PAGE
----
Cockett Tunnel was constructed in 1852. The tunnel suffered a partial collapse in 1899, which was believed to have been caused by the recommencement of pumping operations at the long-closed Weig-fawr colliery.
The tunnel was completely closed for four weeks, after which traffic was resumed on a single line, but it was not fully restored until 1903, by which time steel ribs had been inserted into the bore of the tunnel at its eastern end (not the location of the collapse) to strengthen the roof. These were found to unduly restrict the loading gauge within the tunnel and were removed in 1908.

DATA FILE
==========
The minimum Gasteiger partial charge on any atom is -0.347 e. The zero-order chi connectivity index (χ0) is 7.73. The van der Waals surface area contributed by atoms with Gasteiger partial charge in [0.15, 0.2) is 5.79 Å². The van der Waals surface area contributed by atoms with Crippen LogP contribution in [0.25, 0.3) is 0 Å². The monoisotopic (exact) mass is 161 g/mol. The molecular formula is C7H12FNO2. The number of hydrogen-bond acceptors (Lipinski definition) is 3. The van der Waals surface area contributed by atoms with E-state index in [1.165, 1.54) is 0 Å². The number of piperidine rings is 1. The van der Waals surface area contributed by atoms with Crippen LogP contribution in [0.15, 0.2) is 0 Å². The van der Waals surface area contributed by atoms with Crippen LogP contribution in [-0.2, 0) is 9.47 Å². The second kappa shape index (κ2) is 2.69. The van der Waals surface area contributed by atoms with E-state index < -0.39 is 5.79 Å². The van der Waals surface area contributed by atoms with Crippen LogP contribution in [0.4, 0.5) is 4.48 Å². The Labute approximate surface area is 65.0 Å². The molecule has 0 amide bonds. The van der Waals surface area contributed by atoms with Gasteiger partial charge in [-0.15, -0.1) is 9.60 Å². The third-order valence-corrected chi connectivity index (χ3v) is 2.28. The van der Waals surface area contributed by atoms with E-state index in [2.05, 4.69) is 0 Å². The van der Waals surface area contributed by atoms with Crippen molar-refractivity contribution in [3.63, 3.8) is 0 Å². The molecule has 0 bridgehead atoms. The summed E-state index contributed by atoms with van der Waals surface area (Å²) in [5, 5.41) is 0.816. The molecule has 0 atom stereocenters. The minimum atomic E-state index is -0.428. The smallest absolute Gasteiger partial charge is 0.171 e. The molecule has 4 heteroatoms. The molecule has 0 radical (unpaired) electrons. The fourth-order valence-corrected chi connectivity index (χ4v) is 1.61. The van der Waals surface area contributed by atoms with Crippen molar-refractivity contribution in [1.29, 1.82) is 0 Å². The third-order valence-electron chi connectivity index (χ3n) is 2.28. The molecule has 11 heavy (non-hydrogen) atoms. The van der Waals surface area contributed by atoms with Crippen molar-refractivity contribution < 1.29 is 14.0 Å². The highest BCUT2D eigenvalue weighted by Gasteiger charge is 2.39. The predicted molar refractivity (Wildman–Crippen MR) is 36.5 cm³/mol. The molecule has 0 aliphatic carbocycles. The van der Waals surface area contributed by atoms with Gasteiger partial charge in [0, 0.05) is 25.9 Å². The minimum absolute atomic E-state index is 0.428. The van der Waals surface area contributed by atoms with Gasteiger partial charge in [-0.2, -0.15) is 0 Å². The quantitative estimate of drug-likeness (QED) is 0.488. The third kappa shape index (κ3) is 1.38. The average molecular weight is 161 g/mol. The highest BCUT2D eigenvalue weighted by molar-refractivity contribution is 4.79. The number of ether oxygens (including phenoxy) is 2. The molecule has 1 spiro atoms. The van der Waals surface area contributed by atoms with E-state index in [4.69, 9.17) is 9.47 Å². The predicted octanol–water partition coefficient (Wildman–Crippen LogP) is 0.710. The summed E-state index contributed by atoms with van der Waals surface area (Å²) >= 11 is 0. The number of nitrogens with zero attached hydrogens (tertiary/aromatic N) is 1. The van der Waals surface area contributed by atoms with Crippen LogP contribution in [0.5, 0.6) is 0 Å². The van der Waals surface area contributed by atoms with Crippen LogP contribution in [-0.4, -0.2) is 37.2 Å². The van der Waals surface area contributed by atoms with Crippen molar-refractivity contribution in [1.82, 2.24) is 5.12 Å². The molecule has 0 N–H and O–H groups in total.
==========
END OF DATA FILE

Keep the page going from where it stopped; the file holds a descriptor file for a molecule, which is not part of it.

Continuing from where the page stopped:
At the same time the eastern end of the tunnel was opened out (reducing the length to 789 yards) and the cutting sides were supported by two brick-built flying arches preceded by a very short tunnel. The banks of the cutting were so unstable that even during this opening-out work, timber horseshoe shoring was required.
Our team carried out a detailed Bore and Portal exam over 2 cold nights, using RRV, lighting and hand tools. The tunnel walkover was completed during the daytime in full sun.